Monday, February 25, 2013

Gap Elimination Adjustment Video: An Explanation

The following is from Education Speaks: Moving the Conversation Forward at
You’ve heard a lot over the last few months about the Gap Elimination Adjustment, or GEA, and how it has severely impacted school districts across New York state. Introduced in 2010 by then Governor David Paterson, the GEA was supposed to be a temporary solution to closing the state’s $10 billion budget deficit. Instead, it has wreaked havoc on school district budgets, leading to countless program reductions and job cuts. Want to learn why? Check out the video below that explains the GEA and the specific impact it continues to have on schools.

Here’s what each of us in PTA can do:
  • Become informed: The Governor proposes an increase of $889 million for education, yet imposes new requirements on eligibility to receive these funds. We have studied this budget and published our analysis on the NYS PTA website, or read it directly by clicking here.
  • Identify local challenges: Your Board of Education is right in the middle of the most difficult discussions they will have had in our lifetime. Get a sense of the most crucial local issues
  • Set a priority: Your Board of Education will be deluged with all kinds of requests. See if your units or council can come up with one or two positions that you believe are so critical, it would be difficult for the school to effectively accomplish its mission without them. BUT, keep your priority discussions program related to stay away from specific collective bargaining issues.
  • Attend School Board meetings: This is hard. They aren’t always held at convenient times and we all have many other commitments. Keep in mind, however, that others will be there. If your voice isn’t at the table, others’ will be. This is a critical time. Your time will be well spent and the last thing we want is for our children to be “on the menu”.
  • Ask questions: Use our resources and don’t hesitate to call or email team members if you have a question. Remember, school board members are people too and for most of them, their primary objective is to make everybody happy.
Don’t be discouraged or intimidated. This is a critical year but it’s also a time of opportunity. Use our resources and insist on being an in-formed and engaged part of the discussion. Our children depend on us and nobody is in a better position to represent them.   

Thank you for your advocacy!

Lana Ajemian, President
Reflect the past, Transform today, Inspire tomorrow!

Wednesday, February 6, 2013

Mental Health in Schools Act of 2013

National PTA has endorsed the Mental Health in Schools Act of 2013. If enacted, this legislation would increase access to mental health services and supports for students and families.  The bill was introduced in the Senate yesterday and will follow in the House of Representatives next week.  PTA strongly advocates for a comprehensive approach to improved school safety. We addressed gun violence in a previous blog and now follow with our belief that access to mental health services is also key to combating and preventing school violence.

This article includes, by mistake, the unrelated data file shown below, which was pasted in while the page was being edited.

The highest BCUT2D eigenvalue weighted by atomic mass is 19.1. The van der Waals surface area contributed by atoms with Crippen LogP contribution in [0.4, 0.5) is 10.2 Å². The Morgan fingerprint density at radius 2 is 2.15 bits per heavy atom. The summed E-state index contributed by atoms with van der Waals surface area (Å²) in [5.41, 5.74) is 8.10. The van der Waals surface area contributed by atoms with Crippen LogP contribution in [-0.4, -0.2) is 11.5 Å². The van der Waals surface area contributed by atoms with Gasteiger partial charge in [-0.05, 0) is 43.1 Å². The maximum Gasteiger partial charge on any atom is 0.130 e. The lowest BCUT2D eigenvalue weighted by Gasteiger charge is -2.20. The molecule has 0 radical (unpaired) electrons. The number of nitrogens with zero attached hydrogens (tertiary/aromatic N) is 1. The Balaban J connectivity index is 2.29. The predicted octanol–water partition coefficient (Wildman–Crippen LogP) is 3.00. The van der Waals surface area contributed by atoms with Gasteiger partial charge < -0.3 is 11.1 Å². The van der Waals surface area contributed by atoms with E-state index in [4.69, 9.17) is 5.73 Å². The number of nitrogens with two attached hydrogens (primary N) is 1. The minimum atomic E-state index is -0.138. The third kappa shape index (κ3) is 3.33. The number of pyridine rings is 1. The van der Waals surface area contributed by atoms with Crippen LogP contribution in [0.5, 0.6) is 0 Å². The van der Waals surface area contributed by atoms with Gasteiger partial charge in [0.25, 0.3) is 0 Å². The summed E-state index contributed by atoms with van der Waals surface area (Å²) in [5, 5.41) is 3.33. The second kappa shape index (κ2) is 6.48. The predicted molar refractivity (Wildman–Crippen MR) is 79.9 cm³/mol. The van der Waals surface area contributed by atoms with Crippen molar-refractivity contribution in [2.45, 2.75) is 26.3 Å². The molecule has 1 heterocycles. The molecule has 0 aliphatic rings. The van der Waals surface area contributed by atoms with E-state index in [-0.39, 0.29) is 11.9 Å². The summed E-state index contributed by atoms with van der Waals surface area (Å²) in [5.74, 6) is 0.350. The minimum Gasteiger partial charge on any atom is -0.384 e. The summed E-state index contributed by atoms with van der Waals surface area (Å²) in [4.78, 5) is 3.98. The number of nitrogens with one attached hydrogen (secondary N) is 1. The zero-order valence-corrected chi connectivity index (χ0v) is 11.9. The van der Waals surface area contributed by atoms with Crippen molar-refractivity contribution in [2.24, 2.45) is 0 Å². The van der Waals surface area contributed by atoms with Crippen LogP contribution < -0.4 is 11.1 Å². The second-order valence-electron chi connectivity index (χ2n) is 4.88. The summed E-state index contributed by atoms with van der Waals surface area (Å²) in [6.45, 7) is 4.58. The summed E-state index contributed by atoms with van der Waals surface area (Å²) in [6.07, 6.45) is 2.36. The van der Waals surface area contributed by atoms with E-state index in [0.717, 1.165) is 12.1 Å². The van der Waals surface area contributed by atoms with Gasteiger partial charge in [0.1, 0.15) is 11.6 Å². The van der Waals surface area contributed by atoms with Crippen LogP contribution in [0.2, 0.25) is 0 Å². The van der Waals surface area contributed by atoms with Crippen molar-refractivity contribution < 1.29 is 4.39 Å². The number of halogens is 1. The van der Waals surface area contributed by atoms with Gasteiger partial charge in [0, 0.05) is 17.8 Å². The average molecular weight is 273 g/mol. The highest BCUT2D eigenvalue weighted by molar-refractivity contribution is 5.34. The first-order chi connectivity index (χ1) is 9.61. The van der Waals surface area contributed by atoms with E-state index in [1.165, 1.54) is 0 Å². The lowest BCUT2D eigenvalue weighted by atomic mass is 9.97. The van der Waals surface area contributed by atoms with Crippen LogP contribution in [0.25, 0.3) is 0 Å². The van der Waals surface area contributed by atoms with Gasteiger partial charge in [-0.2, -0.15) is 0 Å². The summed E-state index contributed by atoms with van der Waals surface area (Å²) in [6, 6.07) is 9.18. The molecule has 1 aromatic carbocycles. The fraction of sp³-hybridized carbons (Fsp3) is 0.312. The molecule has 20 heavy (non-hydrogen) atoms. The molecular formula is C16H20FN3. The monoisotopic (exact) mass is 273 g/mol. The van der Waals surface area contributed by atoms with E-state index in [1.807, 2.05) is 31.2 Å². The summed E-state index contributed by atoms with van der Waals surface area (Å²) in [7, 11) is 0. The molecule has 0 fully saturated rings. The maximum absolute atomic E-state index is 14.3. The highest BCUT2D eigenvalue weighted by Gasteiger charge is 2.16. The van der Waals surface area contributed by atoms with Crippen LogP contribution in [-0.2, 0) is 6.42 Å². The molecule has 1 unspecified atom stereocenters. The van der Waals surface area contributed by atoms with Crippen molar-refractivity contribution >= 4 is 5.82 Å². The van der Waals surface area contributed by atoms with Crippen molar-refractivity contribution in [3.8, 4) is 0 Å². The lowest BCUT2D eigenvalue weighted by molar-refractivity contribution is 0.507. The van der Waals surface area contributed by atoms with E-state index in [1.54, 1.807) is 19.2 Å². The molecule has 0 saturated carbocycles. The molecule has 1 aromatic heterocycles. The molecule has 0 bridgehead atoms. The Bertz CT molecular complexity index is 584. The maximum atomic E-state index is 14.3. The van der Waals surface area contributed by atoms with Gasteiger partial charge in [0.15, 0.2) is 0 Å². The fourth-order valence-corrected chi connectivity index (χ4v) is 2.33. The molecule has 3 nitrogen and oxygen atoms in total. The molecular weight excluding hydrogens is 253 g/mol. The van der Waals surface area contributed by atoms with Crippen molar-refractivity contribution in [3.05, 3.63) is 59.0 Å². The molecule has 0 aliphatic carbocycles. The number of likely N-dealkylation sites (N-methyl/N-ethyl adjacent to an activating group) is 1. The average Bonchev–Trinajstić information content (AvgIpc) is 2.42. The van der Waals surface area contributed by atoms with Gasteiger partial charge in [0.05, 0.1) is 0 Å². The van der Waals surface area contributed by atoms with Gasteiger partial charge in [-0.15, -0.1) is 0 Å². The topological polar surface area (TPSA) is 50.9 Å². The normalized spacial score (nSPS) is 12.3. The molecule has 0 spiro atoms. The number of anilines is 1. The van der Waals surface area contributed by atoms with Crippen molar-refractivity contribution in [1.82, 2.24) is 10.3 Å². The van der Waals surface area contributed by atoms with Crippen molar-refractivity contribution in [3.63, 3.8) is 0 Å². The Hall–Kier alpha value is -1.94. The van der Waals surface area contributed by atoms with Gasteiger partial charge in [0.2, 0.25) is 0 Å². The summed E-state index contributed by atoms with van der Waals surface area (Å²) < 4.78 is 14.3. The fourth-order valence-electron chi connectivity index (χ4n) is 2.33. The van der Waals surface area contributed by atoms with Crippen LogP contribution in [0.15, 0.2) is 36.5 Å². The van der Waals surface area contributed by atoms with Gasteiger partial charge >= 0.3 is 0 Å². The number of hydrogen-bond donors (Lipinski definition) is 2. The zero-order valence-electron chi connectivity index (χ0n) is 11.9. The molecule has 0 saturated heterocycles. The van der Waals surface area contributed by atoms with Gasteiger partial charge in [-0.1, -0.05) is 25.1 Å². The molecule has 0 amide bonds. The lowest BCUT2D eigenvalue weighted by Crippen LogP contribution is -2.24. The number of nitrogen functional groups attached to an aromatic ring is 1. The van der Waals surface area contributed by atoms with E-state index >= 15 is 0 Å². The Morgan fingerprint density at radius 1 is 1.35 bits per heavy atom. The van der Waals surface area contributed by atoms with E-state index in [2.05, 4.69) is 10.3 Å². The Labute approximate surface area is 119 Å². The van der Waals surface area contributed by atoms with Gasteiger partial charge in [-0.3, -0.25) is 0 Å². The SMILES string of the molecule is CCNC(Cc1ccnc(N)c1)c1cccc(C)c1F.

One in five youth in the United States experience mental illness; 70 percent of adolescents with mental health problems do not receive care. Over the last two decades, suicide rates have doubled among Americans between the ages of 10 and 14 and 405 of currently unemployed parents say they have seen behavioral changes in their children due to their unemployment.

We know how to address these terrible facts. According to the Substance Abuse and Mental Health Administration, behavioral and emotional problems decreased among 31 percent of youth with mental health issues after 6 months of receiving mental health care. Within one year of entering a mental health program, both grades and school attendance of youth increased significantly. In addition, the number of students involved in violent incidents decreased by 15 percent within three years of a school implementing a mental health program. But despite comprehensive evidence showing the importance of access to mental health and substance use disorder services, many students struggle to access the care they need.

THE PROBLEM. School staff can play an important role in helping to identify and support children with mental health problems. In a time of tight state budgets, too often support services such as those provided by school counselors end up on the chopping block. The American School Counselor Association recommends employing one school counselor for every 250 students, however, in the 2010-2011 school year, the national average was only one counselor for every 471 students.

THE ACT will:
  •  Expand access to mental health services in schools.
  •  Establish a grant program to support schools that work with community-based organizations to expand access to mental health services for students and provide assistance to schools to train staff, volunteers, families, and other members of the community to recognize the signs of behavioral health problems in students and refer them for appropriate services.
  • SAMHSA will develop standardized quality measures and participating schools are required to collect and submit data on their programs and outcomes.
  • Authorizes $200 million in grant funding per year over five years, and eligible schools may apply for up to $1 million per grant year, based on the size of their student population. 
National PTA President Betsy Landers states: ’The time for legislative action to improve access to mental health supports in our nation's schools is now, and we urge enactment of the Mental Health in Schools Act of 2013.” Sign up and Take Action  

Thank you for your advocacy!

Lana Ajemian, President
Reflect the past, Transform today, Inspire tomorrow!